Why You Should Purchase A Mirror For Your Library

December 12, 2016 at 9:25 am | Posted in Awards and Recognition, Professional Development | Leave a comment

Ashley Duguay, a Research and Education Librarian at Dartmouth College, Biomedical Libraries and first time NAHSL attendee, writes the blog post below.  As with many other of our NAHSL members, Ashley was inspired by Susan Keene Baker’s plenary session.  Thank you, Ashley and congratulations on winning one of NAHSL’s Professional Development Awards to attend the NAHSL 2016 conference!


The title sparked your interest, eh? Good! Because this post is all about providing good customer service to your patrons – which should spark your interest… Don’t worry – I’ll talk about the mirrors soon enough.

While attending my first NAHSL conference, I was completely blown away by Plenary Speaker, Susan Keane Baker. Just for some background information, Susan is a Patient Care Expert, is author of five books including, Managing Expectations: The Art of Finding and Keeping Loyal Patients, and is current commissioner on the Connecticut State Commission on Medicolegal Investigations. Her presentation was aimed toward us librarians and how we can provide better customer service to our patrons. Here are some of my takeaways.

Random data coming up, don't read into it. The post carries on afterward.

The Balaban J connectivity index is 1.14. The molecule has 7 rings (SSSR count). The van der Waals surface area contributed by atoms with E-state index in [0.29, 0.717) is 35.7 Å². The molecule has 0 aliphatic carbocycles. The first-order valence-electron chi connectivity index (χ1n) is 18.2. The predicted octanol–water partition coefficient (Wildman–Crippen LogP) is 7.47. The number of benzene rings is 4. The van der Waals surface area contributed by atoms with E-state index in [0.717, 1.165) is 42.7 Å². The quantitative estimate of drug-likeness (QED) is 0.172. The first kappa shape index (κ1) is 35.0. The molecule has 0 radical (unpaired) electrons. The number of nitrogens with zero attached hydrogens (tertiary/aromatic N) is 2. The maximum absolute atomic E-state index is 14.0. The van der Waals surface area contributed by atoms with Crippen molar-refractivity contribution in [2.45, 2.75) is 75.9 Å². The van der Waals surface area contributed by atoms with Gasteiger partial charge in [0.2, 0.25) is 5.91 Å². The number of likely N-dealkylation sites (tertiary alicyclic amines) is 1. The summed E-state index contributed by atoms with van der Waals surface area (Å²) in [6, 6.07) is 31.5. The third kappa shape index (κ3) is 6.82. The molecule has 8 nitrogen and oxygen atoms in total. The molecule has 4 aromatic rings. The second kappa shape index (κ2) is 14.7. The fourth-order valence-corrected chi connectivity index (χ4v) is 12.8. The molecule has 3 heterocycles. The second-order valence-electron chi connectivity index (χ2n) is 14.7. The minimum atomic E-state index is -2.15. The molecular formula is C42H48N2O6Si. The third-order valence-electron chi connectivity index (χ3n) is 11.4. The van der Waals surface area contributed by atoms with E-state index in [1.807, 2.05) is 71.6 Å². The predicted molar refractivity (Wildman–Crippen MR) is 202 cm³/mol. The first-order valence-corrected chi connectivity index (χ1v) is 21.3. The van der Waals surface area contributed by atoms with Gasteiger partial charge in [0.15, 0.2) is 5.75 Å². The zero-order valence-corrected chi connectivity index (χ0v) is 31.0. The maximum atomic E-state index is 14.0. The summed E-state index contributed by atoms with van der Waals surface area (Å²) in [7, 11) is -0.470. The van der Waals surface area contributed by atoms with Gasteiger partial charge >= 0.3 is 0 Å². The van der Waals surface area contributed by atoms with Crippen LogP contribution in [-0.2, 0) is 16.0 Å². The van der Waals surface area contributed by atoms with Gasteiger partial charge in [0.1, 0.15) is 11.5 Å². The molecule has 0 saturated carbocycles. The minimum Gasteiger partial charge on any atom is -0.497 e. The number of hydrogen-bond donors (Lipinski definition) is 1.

• Be the first to say hello. Smile. Make eye contact. Basically, address patrons how you would like to be addressed when checking out a book at the local library or buying food at the grocery store.
  • Service is always about the little things. Isn’t that what life is about too? Just me? Okay…
  • When answering the phone, be sure to listen and remember the persons name on the other end. This is something I have been really trying since attending NAHSL 2016.
  • Say you have a rude patron or are dealing with something stressful. It is only 10% of your day – don’t let it affect you.
  • Strive to be happy in your position.
  • If you are meeting with a patron or having them wait for you, let them know how long you will be.
  • Always review with patrons what you learned or went over with them.
  • Speak in past tense.
  • Continuously evaluate your customer service skills and think about what you can do to make visiting the library a more friendly and welcoming experience.


Last but not least, Susan Keane Baker suggested we all ready two books: A Man Called Ove and Split Second Kindness. Oh, and about the mirrors… Susan mentioned that hotels started putting mirrors up by their elevators and reportedly received less customer complaints about having to wait. Therefore, libraries should put mirrors in places where patrons have to wait. All problems solved! Just kidding. But I thought it was hilarious.

Ashley Duguay, MLIS, Research and Education Librarian, Dartmouth College Biomedical Libraries


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